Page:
For technical schools, well may soon run dry

Georgia Gov. Sonny Perdue has requested $700 million in funding for the state’s 34 technical schools. But with decreased enrollment, it may not be enough. The result could be faculty layoffs and program terminations.

That’s because funding for the schools is based on enrollment, which has dropped the past two years after more than a decade of steady growth. When enrollment goes down, so does the per-pupil allocation schools receive.

That means the schools are slated to receive $7 million dollars less for personnel than last year.

Ron Jackson, acting commissioner of the technical school system, said he will have to fire teachers if the system does not get more funding. On average, each school would have to lay off four full-time staffers, he said.

“We can’t have people on staff for a program that doesn’t meet the need for their community,” Jackson said.

I’m a strong advocate of technical schools because there are a great many fields where future employees are better served by technical training rather than at a four year college or university. It would be unfortunate to see Georgia technical schools fall behind or completely evaporate.


  1. Skeptical says:

    I wonder if enrollment is down because those people who would typically enroll in a technical school opted to go into the military and receive training there without having to pay for it because they couldn’t afford the technical school.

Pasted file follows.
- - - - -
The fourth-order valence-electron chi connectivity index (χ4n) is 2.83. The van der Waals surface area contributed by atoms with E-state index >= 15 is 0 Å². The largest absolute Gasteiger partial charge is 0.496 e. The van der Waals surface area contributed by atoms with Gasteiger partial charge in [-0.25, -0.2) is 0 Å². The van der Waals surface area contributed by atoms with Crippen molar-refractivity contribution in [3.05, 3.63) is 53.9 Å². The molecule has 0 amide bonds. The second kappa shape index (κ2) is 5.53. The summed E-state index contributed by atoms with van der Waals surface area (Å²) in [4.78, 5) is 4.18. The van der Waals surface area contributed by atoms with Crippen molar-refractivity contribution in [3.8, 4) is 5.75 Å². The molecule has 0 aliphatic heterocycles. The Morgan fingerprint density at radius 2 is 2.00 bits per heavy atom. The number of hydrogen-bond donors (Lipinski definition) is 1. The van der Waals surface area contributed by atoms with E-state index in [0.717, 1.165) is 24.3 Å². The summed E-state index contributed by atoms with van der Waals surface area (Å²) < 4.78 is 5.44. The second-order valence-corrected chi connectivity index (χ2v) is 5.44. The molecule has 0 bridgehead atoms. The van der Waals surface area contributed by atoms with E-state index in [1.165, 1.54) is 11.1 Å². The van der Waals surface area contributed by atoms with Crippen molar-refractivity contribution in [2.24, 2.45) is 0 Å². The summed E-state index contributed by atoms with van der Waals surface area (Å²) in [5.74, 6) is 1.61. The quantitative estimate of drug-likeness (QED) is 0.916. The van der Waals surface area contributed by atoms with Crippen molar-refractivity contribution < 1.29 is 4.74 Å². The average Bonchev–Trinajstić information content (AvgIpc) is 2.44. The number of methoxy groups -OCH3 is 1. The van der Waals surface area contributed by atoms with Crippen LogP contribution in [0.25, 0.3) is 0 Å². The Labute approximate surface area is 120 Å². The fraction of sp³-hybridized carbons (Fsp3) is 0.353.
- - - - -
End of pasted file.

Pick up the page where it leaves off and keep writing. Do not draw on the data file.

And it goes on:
2. Adam Fogle says:


    I think it may but that in part, but more than anything the increased [perceived] “necessity” to hold at least a bachelor degree has forced more students to attend four-year schools rather than technical schools.

    So many people now hold a four-year degree, that it’s almost compulsory in order to be competitive.

  3. DougieFresh says:

    I was thinking that this might be due to a decrease in students attending college, but according to this chart the numbers seem to be going up.

    I guess the decrease in technical school enrollment may be caused by a short term glut by non traditional older students coming back to get degrees due to the demands of the modern day workplace. Once that demand is met, it would decline as the student body becomes more traditional (right out of high school).

    In any event, take a look at the disparity between the number of women that attend college and the number of men. Strange that organizations like NOW never harp on that form of “discrimination”.

  4. The Advocate says:

    Can’t afford technical school? Georgia has one of the cheapest tuitions at $31 a credit hour. The enrollment decline is a product of the economy. When the economy picks up people aren’t going back to school to get retrained. When the economy sours people flood to DTAE. Their data confirms it.

    The bigger issue has to do with enrollment formulas. When the state is strapped for cash they see an enrollment increase and thus earn more funding. And when the state has money, they see an enrollment decline and get cut.

    The bottomline is that DTAE is serving less students this year than last. Should the state fund them at the same level or reduce their funding?

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